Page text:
U.S., Japan in marriage of convenience

March 05, 1993|By Norimitsu Onishi | Norimitsu Onishi,Knight-Ridder News Service

For almost a half-century, U.S. policy toward Japan was simple and largely successful: Keep its Far Eastern ally a strong and loyal bulwark against neighboring Communist states.

But ever since the collapse of the Soviet Union made this strategy irrelevant, Washington has come up empty-handed in rethinking its Cold War policy toward Japan -- underscored by the astonishing fact that former Secretary of State James Baker visited Mongolia more often than Japan.

As policy wonks have replaced Cold Warriors in the White House, U.S.-Japanese relations are, more than ever, at a pivotal point.

In "Turning the Tables," Daniel Burstein proposes the establishment of a trans-Pacific community that would marry the United States and Japan, with each nation complementing the other's strengths and weaknesses.

Mr. Burstein, author of "Yen!" and "Euroquake," astutely considers each country's recent economic woes.

While the United States recovers from its Reaganomics-induced hangover and while Japan raises itself from the bursting of its bubble economy, the similarities end there.

Although real estate and stock values plummeted across the Pacific, the Japanese continued to invest in plant and equipment, continued toglobalize and gain market share. At the same time, the United States was disinvesting in manufacturing and infrastructure, dumping money into the military.

Even against the backdrop of an ailing economy, Mr. Burstein writes, the Japanese have succeeded in ensuring their long-term economic health because of a national economic strategy.

It is the same strategy that allowed Japan to change its sources and uses of energy following the oil shocks of the 1970s and to reorganize its entire economy around a strong yen in the mid-1980s.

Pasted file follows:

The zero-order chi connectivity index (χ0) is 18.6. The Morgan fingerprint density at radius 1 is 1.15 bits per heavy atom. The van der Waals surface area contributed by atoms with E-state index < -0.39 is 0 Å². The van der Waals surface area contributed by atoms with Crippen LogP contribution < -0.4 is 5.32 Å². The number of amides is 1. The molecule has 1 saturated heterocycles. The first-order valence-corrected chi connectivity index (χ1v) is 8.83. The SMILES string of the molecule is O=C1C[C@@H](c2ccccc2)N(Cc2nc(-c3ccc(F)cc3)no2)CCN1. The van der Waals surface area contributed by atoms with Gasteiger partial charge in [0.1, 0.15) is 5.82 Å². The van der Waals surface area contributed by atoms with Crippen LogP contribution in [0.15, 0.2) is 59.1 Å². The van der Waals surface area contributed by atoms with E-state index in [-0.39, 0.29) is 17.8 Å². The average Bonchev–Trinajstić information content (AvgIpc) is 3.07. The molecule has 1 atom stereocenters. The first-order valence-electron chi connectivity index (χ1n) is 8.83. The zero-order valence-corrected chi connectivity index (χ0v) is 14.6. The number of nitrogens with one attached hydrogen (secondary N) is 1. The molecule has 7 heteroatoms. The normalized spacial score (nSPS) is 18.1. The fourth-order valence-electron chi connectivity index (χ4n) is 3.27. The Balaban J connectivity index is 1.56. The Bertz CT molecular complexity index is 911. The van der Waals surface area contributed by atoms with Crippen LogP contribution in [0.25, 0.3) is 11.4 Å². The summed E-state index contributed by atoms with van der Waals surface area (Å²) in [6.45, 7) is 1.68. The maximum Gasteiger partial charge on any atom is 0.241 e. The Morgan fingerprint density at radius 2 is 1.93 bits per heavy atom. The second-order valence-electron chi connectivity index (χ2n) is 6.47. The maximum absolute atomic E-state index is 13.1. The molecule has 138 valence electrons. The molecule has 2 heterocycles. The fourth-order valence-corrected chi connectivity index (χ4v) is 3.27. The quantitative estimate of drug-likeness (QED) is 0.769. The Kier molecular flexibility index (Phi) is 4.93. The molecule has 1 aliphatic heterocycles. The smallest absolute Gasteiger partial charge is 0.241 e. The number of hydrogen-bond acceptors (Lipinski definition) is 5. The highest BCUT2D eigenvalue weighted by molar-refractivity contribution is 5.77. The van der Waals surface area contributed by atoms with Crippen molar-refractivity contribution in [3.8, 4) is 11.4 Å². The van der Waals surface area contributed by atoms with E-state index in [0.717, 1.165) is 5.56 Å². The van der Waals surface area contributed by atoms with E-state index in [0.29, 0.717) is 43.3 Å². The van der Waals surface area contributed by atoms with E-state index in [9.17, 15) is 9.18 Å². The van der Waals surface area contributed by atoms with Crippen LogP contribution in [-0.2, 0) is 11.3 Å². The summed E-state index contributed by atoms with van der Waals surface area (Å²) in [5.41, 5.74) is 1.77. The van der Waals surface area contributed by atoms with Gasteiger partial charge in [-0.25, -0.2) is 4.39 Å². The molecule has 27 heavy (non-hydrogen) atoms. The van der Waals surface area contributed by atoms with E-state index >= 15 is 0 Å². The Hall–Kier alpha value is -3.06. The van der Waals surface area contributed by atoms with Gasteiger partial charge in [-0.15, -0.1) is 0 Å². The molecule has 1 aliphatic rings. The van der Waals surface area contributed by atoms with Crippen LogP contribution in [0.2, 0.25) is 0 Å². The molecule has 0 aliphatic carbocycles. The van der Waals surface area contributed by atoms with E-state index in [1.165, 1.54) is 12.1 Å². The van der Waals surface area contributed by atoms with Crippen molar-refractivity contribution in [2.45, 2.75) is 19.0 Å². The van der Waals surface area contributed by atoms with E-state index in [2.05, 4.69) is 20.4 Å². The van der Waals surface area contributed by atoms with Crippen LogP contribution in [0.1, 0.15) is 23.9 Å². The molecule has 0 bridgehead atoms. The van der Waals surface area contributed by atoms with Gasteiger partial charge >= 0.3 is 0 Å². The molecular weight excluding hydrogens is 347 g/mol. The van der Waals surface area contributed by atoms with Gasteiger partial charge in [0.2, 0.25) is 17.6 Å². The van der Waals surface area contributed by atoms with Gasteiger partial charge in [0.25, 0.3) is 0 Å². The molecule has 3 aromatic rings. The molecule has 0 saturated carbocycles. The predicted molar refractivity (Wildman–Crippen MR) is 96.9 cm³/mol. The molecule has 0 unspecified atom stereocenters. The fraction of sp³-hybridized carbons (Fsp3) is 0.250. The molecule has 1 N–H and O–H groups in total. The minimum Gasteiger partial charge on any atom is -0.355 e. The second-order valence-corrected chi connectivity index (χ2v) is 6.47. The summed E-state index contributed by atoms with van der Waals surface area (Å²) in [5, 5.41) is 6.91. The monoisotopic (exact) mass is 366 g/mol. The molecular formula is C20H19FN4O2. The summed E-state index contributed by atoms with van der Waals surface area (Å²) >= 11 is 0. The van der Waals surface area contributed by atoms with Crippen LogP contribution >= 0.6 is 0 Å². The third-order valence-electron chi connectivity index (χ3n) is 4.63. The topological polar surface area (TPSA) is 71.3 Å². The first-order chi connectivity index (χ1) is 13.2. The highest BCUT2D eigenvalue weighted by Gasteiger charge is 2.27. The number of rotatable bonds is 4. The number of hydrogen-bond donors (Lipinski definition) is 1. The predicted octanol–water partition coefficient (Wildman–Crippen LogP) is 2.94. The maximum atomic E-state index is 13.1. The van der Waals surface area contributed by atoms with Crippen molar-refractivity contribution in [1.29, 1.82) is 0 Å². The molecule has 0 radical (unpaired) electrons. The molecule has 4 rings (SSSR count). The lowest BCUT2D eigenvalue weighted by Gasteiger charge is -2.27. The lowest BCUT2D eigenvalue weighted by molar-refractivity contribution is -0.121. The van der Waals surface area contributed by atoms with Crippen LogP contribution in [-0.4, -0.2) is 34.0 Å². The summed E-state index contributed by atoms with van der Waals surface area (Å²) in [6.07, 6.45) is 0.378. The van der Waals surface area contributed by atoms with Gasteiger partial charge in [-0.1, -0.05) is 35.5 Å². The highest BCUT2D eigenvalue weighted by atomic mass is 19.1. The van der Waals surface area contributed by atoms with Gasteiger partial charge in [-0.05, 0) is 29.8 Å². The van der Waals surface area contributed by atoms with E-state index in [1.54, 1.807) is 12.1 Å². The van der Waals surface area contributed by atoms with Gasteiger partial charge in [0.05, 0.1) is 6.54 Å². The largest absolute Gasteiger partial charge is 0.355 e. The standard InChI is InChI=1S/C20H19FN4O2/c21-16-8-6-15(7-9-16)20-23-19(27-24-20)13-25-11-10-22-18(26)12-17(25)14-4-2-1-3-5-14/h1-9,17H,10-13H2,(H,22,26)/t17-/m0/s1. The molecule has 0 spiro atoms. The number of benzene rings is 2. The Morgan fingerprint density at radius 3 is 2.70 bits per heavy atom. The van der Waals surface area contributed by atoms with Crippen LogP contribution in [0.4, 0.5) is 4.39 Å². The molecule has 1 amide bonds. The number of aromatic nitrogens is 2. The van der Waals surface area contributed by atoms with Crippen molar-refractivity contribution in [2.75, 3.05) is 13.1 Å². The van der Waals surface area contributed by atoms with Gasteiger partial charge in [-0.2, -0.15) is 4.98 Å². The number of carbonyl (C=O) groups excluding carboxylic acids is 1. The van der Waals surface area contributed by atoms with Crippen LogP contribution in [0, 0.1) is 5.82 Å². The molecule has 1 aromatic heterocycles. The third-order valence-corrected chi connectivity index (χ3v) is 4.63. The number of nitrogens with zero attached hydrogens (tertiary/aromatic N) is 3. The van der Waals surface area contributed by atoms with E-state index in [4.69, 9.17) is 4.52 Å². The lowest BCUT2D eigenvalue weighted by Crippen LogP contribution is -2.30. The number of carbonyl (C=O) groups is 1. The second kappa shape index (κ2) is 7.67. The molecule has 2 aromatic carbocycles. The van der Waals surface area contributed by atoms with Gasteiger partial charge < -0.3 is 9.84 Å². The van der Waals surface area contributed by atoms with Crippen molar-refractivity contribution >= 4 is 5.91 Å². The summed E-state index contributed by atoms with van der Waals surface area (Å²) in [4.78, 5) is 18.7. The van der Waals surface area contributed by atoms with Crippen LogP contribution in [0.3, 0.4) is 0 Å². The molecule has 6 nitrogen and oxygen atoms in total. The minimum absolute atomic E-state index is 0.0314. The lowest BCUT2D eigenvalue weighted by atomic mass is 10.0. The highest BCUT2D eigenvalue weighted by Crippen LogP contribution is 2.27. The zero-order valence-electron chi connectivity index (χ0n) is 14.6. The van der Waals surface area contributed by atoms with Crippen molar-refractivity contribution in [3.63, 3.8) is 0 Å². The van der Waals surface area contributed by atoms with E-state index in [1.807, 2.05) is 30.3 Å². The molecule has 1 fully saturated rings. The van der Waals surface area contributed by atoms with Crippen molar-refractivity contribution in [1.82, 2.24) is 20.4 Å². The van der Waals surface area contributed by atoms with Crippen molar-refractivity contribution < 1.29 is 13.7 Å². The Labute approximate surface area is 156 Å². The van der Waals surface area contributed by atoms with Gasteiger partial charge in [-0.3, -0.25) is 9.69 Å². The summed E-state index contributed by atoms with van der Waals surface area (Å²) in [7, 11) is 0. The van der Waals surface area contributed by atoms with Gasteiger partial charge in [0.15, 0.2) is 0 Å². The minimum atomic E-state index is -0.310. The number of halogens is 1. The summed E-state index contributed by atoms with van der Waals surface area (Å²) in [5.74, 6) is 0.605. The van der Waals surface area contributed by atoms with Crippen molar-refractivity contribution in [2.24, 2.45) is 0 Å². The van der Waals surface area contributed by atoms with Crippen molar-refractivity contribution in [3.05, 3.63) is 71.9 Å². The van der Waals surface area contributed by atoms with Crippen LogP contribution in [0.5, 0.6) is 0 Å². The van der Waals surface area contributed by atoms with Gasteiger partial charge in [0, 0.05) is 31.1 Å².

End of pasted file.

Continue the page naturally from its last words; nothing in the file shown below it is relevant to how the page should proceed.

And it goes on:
It is the same economic strategy that led the Bank of Japan to raise the discount rate and puncture the bubble economy.

So, too, does the United States need an economic strategy.

To be sure, Mr. Burstein is not the first to suggest that this country needs to adopt a national economic policy in a post-industrial, global economy.

But he is clear in pointing out how the United States and Japan could help each other.

Japan has invested heavily in the United States, and its innovative technologies have reinvigorated the American steel and auto industries.

On the other hand, U.S. pressure on Japan has loosened some of its markets and illuminated Japan's relatively poor standard of living.

Even more important is the future. The United States leads the world's economy in software, Japan in hardware.

Americans lead in designing products; the Japanese are ahead in the ability to manufacture them.

The United States has the best universities; Japan has the best elementary and secondary schools.

The point is clear: In a global economy, where competition is increasingly fierce and research is increasingly sophisticated and costly, nationalist economies are suicide.

The United States and Japan must form a global partnership.

Barriers are already dropping, Mr. Burstein writes, pointing to the Dodge Stealth made in Japan and the Honda Accord made in Ohio.

However, the U.S. and Japanese governments must provide a (( political structure that will allow both economies to become truly one.

Academics have been trumpeting the idea of a global partnership since the end of the Cold War. But here Mr. Burstein may succeed in popularizing the idea.


Title: "Turning the Tables: A Machiavellian Strategy for Dealing With Japan."

Author: Daniel Burstein.

Publisher: Simon & Schuster.

Length, price: 272 pages, $22.

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